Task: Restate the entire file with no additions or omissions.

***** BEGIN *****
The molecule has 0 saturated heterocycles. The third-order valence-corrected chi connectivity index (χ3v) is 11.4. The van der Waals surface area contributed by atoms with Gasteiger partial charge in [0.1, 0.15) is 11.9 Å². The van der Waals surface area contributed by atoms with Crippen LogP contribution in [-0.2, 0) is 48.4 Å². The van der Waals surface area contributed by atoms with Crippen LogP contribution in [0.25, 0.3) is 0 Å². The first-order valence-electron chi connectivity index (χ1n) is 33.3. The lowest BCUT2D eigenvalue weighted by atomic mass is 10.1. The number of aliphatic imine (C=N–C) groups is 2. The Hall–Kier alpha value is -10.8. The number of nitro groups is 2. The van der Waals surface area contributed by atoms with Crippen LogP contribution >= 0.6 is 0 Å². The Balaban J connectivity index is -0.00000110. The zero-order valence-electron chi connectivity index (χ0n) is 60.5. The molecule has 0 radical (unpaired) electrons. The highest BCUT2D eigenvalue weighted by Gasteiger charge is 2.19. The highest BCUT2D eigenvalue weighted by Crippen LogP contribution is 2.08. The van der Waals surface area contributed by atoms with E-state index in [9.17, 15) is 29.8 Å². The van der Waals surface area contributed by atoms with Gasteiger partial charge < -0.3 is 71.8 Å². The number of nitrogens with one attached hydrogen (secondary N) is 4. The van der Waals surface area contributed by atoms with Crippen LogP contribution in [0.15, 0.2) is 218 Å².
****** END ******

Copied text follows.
The molecule has 0 saturated heterocycles. The third-order valence-corrected chi connectivity index (χ3v) is 11.4. The van der Waals surface area contributed by atoms with Gasteiger partial charge in [0.1, 0.15) is 11.9 Å². The van der Waals surface area contributed by atoms with Crippen LogP contribution in [-0.2, 0) is 48.4 Å². The van der Waals surface area contributed by atoms with Crippen LogP contribution in [0.25, 0.3) is 0 Å². The first-order valence-electron chi connectivity index (χ1n) is 33.3. The lowest BCUT2D eigenvalue weighted by atomic mass is 10.1. The number of aliphatic imine (C=N–C) groups is 2. The Hall–Kier alpha value is -10.8. The number of nitro groups is 2. The van der Waals surface area contributed by atoms with Crippen LogP contribution >= 0.6 is 0 Å². The Balaban J connectivity index is -0.00000110. The zero-order valence-electron chi connectivity index (χ0n) is 60.5. The molecule has 0 radical (unpaired) electrons. The highest BCUT2D eigenvalue weighted by Gasteiger charge is 2.19. The highest BCUT2D eigenvalue weighted by Crippen LogP contribution is 2.08. The van der Waals surface area contributed by atoms with E-state index in [9.17, 15) is 29.8 Å². The van der Waals surface area contributed by atoms with Gasteiger partial charge < -0.3 is 71.8 Å². The number of nitrogens with one attached hydrogen (secondary N) is 4. The van der Waals surface area contributed by atoms with Crippen LogP contribution in [0.15, 0.2) is 218 Å².